Joanna Buttercase

Trip to the V&A

I had organised a trip down to London to meet with video artist Vanessa Jane to discuss all things film.

Sadly, she was poorly on the day and couldn’t make it ūüė¶ Sad face.

Instead I took a trip around the V&A.


Vanessa Jane : Breathless Beauty, Broken Beauty

Vanessa’s piece there was a 3-D video piece, displayed over three screens.

Her work was centred around the idea of old, once majestic stately homes falling into decay.

The piece was essentially split into two halves; the first a dreamlike revisit to the heyday of the buildings, covered in ornate and expensive furniture, wallpaper ornaments and such. Part two exposed the reality existing for many of the buildings now, covered in dust and debris and signs of interruption through those trying to restore it; workers boots, cables, torches and electronic lights and the same antiques piled in corners covered in a dirty brown layer of dust and dirt.


For me the most innovative part of the piece was the way it was split over three screens. The idea was that the viewer would focus on the centre screen, and the first and third would be seen in the periferral vision, giving a sense of actually physically being surrounded by these old buildings. (If you can imagine the layout; standing in the centre the first screen is on your left, the second directly in front of you, the third on your right)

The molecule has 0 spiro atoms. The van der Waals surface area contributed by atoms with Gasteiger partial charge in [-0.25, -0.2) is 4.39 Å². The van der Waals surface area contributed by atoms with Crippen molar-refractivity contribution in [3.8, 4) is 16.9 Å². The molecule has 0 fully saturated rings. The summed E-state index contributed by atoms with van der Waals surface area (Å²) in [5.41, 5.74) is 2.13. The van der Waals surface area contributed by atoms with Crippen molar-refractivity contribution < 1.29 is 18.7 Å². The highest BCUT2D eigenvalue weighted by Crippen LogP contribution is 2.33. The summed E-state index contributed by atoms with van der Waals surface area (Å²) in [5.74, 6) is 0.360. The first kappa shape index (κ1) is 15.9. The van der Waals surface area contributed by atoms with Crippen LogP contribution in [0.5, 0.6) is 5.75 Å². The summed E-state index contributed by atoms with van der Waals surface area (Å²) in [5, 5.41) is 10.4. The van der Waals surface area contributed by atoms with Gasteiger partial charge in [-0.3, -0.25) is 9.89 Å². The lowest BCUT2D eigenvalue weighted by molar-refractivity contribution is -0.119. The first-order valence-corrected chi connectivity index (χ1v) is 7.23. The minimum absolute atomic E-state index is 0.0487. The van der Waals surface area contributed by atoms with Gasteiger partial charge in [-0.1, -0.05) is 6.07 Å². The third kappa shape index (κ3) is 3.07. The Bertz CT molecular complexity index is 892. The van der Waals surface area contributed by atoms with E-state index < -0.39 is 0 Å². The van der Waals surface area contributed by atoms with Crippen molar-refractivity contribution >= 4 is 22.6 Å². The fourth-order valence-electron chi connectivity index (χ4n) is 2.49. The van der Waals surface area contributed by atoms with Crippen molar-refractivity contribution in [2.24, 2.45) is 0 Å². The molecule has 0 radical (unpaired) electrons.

Something Im keen to explore (time permitting!) is finding unusual ways to present my film pieces. I always find that just having work playing on a standard projector or a mac screen leaves something to be desired when its in amongst a room full of exhibition pieces.



Horst : Photographer of Style  

I can’t honestly say I had ever heard of Horst before I saw this exhibition, but the single image being used to promote it was in keeping with my taste so I went in for a closer look.

Horst had a 60 year (!) career in photography, capturing portraits of celebrities including Dali and Chanel, as well as a variety of still life and fashion shoots.

At the end of the exhibit was a collection of Vogue covers spanning the entirety of Horsts career, and it was especially interesting being able to directly observe the progression of tastes and style over the years. There was a ‘no photos or sketching’ rule (sketching? No sketching?! I found that very sad.) so I made sneaky notes of my favourite images on my phone – hiding it in my coat in case that was also against the rules … Ive just found that all the images are available on google.. Which makes the no sketching rule seem even more odd. Hmm. Anyway; my favourites are below.


Carmen face massage & Lisa with harp by Horst P. Horst

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Amazing compositions. Ive read so many times that the key to photography/cinematography is to really master the use of light and I think these are both amazing examples of this!

Vogue Covers by Horst P. Horst




РThink about how I display my work ; installation? 

Р Find video artists to look at not just filmmakers 

– Go to exhibitions for inspiration(!!)

– Start doing some photography / playing with lighting


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This entry was posted on October 19, 2014 by in Research, Year 3 PPP.
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